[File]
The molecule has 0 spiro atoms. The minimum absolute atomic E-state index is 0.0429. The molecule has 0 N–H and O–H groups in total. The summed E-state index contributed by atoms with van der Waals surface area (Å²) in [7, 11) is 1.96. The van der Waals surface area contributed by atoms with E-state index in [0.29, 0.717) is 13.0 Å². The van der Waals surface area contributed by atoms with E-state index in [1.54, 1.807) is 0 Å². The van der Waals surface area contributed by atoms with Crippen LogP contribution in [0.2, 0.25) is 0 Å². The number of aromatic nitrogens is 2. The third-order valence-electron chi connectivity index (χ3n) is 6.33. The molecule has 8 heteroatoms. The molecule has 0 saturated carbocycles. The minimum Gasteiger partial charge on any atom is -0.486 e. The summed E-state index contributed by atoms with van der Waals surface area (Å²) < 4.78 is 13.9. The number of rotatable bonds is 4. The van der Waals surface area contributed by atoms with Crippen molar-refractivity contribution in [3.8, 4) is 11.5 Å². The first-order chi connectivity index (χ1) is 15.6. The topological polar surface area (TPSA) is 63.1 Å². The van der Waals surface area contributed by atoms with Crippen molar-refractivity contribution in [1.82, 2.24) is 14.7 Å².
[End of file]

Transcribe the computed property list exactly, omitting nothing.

The molecule has 0 spiro atoms. The minimum absolute atomic E-state index is 0.0429. The molecule has 0 N–H and O–H groups in total. The summed E-state index contributed by atoms with van der Waals surface area (Å²) in [7, 11) is 1.96. The van der Waals surface area contributed by atoms with E-state index in [0.29, 0.717) is 13.0 Å². The van der Waals surface area contributed by atoms with E-state index in [1.54, 1.807) is 0 Å². The van der Waals surface area contributed by atoms with Crippen LogP contribution in [0.2, 0.25) is 0 Å². The number of aromatic nitrogens is 2. The third-order valence-electron chi connectivity index (χ3n) is 6.33. The molecule has 8 heteroatoms. The molecule has 0 saturated carbocycles. The minimum Gasteiger partial charge on any atom is -0.486 e. The summed E-state index contributed by atoms with van der Waals surface area (Å²) < 4.78 is 13.9. The number of rotatable bonds is 4. The van der Waals surface area contributed by atoms with Crippen molar-refractivity contribution in [3.8, 4) is 11.5 Å². The first-order chi connectivity index (χ1) is 15.6. The topological polar surface area (TPSA) is 63.1 Å². The van der Waals surface area contributed by atoms with Crippen molar-refractivity contribution in [1.82, 2.24) is 14.7 Å².